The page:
Dr. Carolyn Harris is a historian, author and royal commentator based in Toronto, Ontario, Canada. She currently teaches history at the University of Toronto, School of Continuing Studies. She the author of Magna Carta and Its Gifts to Canada: Democracy, Law, and Human Rights (Dundurn Press 2015) and Queenship and Revolution in Early Modern Europe: Henrietta Maria and Marie Antoinette (Palgrave Macmillan 2015). Her 3rd book, Raising Royalty: 1000 Years of Royal Parenting will be published by Dundurn Press in 2017.
Carolyn completed her PhD in history at Queen’s University at Kingston, Canada in May, 2012 with six months of her doctorate at Birkbeck College, University of London in 2009 as a visiting overseas research student.
Carolyn is an expert in the history of European monarchy and has been interviewed by numerous media outlets including the CTV News Channel, CNN, BBC Radio 5, CBC syndicated radio, Radio Canada International, TVO’s “The Agenda,” The Toronto Star, the National Post and the Globe and Mail. Her writing concerning the historical context for issues facing the British and Canadian monarchies today has appeared in Canada’s History Magazine, BBC News Magazine, Smithsonian Magazine, Military History Monthly, the Globe and Mail, the Ottawa Citizen, Bloomberg News, the Toronto Sun and the Kingston Whig-Standard.
Carolyn is also a prolific guest lecturer both on land and at sea. She has delivered talks on the monarchy for numerous museums, libraries, universities, retirement residences, and educational organizations. Carolyn also contributes to cruise ship enrichment programs and has lectured onboard cruise ships sailing to the Caribbean, Scandinavia and St. Petersburg and the UK and Western Europe.
Carolyn is available to give talks and interviews on Magna Carta, royal history, Canada and the monarchy, and European history. She is also available as a historical consultant, writer, presenter or contributor to television, radio, print and online media.
For all inquiries contact:
Industry Expertise (1)
Areas of Expertise (5)
Royal Studies Journal 2016 Book Award (professional)
Queenship and Revolution in Early Modern Europe: Henrietta Maria and Marie Antoinette received the Royal Studies Journal's Award for best book on the history of monarchy in 2016.
Queen's University at Kingston: Ph.D., History 2012
Queen's University at Kingston: M.A., History 2007
University of Toronto, Victoria College: B.A. Hons., History and English 2006
Media Appearances (5)
"A Public Engagement"
CTV News tv
How the 2016 royal tour of Canada by the Duke and Duchess of Cambridge compared to past Canadian tours and how the trip wrapped up.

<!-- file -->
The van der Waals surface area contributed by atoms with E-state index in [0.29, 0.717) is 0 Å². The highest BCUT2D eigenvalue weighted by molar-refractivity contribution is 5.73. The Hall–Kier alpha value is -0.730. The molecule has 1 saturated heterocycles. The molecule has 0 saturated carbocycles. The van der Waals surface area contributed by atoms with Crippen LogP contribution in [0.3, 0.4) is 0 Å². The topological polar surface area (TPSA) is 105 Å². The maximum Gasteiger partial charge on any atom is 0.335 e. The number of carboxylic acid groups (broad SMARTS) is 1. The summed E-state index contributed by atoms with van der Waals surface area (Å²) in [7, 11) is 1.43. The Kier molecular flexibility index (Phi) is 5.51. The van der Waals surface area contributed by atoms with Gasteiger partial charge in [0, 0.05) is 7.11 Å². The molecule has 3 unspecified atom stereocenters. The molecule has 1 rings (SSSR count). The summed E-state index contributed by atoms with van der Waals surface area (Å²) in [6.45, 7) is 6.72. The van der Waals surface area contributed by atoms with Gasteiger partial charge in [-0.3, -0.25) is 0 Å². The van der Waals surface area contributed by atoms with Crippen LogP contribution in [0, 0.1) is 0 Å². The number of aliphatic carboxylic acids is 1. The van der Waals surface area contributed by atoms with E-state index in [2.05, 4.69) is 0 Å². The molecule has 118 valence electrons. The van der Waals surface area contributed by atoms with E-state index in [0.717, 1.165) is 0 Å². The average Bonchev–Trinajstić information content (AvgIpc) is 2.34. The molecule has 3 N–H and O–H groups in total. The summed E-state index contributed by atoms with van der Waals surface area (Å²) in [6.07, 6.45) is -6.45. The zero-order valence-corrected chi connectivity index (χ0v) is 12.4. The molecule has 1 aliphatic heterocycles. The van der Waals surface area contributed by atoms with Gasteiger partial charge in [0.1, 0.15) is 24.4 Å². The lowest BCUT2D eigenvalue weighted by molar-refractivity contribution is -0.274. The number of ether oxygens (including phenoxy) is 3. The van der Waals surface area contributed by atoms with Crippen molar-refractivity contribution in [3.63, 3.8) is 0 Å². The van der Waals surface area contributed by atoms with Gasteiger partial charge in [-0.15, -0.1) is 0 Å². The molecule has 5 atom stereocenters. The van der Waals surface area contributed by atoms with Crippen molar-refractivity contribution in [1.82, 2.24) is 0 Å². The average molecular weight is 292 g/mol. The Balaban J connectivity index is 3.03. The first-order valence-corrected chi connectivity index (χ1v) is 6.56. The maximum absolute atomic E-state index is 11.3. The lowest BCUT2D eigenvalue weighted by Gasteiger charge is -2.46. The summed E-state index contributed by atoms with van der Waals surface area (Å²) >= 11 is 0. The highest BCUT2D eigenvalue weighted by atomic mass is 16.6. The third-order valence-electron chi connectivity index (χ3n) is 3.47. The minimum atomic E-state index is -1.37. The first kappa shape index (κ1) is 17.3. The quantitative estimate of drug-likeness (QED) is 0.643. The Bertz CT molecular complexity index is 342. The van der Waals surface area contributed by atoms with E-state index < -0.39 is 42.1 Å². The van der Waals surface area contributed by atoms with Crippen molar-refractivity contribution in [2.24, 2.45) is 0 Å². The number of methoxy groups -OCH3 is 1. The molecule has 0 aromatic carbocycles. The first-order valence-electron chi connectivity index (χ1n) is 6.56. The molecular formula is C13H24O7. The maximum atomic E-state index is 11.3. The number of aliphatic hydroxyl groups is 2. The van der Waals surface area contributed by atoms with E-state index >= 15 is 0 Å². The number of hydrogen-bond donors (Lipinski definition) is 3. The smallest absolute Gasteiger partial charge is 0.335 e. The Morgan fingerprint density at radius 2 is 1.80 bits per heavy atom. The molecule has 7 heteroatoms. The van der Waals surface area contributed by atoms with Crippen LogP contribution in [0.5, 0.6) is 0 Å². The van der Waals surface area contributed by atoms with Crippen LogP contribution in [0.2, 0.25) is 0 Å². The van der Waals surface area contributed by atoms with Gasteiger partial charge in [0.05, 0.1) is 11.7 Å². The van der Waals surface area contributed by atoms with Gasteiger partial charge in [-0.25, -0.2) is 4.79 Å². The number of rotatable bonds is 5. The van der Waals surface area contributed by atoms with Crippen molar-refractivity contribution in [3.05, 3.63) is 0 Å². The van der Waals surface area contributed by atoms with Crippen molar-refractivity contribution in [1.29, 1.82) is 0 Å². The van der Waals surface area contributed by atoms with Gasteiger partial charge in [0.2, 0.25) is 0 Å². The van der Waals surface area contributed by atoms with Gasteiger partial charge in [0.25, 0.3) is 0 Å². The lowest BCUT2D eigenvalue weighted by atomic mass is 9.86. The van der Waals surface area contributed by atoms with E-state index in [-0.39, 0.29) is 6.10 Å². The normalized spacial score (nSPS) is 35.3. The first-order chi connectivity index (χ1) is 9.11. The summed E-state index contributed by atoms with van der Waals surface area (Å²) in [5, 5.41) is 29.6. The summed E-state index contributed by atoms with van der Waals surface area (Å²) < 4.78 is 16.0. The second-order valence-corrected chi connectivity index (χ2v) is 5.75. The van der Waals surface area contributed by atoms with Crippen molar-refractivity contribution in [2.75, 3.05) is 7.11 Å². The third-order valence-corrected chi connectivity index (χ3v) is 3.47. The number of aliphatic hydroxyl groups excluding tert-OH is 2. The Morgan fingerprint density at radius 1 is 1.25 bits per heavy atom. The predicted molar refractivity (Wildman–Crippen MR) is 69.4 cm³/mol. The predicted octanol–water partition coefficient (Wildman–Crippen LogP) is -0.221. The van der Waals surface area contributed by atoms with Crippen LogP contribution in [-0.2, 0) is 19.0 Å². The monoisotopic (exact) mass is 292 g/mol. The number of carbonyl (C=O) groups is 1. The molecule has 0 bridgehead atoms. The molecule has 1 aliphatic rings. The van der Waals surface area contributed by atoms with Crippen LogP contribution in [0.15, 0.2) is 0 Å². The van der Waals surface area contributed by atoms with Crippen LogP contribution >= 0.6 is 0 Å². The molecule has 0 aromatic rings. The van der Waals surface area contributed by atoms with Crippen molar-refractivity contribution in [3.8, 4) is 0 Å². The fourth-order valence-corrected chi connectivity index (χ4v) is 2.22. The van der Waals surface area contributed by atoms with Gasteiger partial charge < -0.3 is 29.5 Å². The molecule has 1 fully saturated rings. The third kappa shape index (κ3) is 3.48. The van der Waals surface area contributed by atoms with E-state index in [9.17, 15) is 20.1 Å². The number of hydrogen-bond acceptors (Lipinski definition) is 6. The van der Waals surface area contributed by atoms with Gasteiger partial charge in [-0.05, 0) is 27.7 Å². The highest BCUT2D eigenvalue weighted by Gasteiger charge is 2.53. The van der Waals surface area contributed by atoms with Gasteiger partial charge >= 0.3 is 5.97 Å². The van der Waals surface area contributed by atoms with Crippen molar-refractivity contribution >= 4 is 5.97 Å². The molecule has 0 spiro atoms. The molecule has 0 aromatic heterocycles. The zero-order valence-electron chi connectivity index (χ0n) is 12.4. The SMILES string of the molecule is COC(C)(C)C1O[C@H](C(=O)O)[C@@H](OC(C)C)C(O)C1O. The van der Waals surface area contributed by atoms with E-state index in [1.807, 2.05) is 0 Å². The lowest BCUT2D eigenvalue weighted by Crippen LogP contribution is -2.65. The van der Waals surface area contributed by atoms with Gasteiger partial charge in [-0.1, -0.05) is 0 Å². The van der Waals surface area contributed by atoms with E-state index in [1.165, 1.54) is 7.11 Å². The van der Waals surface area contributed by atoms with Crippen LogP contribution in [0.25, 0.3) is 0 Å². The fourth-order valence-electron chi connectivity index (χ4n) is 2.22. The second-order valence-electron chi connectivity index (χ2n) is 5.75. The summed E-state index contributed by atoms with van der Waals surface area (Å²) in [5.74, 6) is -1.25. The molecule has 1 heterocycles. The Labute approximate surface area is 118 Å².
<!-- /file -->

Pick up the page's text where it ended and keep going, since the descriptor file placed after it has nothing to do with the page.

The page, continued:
"They've Been Very Protective"
CTV News tv
The significance of the presence of Prince George and Princess Charlotte during the 2016 Royal Tour of Canada
The Royal Spectacle
The Agenda with Steve Paikin tv
Panel discussion about the wedding of Prince William and Catherine Middleton in 2011.
Why William and Kate are Bringing the Children on a Royal Visit
The Globe and Mail print
"Royal children on tour influence popular perceptions of the monarchy in two ways. First, they create a personal bond between royal parents and the public – parenting provides common ground between royalty and people of all backgrounds.
Second, royal children personify the future of the monarchy. Like Queen Victoria during the last years of her reign, Elizabeth now has three generations of direct heirs. At various points over the course of her long reign, there has been debate about the future of the monarchy. The presence of George and Charlotte in the coming royal visit demonstrates the potential for the monarchy to enjoy public support in Canada and the wider Commonwealth for generations to come."
From Ph.D. Dissertation to Award Winning Book
Queen's Alumni Review online
"My book, Queenship and Revolution in Early Modern Europe: Henrietta Maria and Marie Antoinette examines the debate surrounding these two controversial queens consort as wives, mothers and mistresses of royal households during the years preceding the English Civil Wars of the 1640s and the French Revolution in the late-18th century, respectively. The book manuscript developed from research undertaken over the course of my MA and PhD in the Department of History at Queen’s University."
Current political histories of late imperial Russia seldom discuss Grand Duchess Olga Nikolaevna (1895–1918), the eldest daughter of Emperor Nicholas II (r. 1894–1917), because she is considered to be politically insignificant. Nicholas’s discussions with his ministers in the early 1900s regarding the possibility of Olga’s succession in the absence of a direct male heir, the inclusion of the young Grand Duchess in the amended regency act of 1912, and the degree of importance attributed to her choice of husband reveal that the Emperor conceived a political role for his eldest daughter and considered her, at various times, to be a possible successor to the Russian throne. Nicholas II’s attempts to unilaterally influence the line of succession after 1905 provide evidence of his unwillingness to work with the Duma regarding the governance of the imperial family. In an environment in which Nicholas II’s actual intentions regarding the succession were open to conjecture, the foreign press constructed a popular narrative concerning Olga’s political significance as a possible successor to her father, creating the conditions for the intense international interest regarding the fate of Nicholas and Alexandra’s children that would be expressed after the murder of the imperial family in 1918.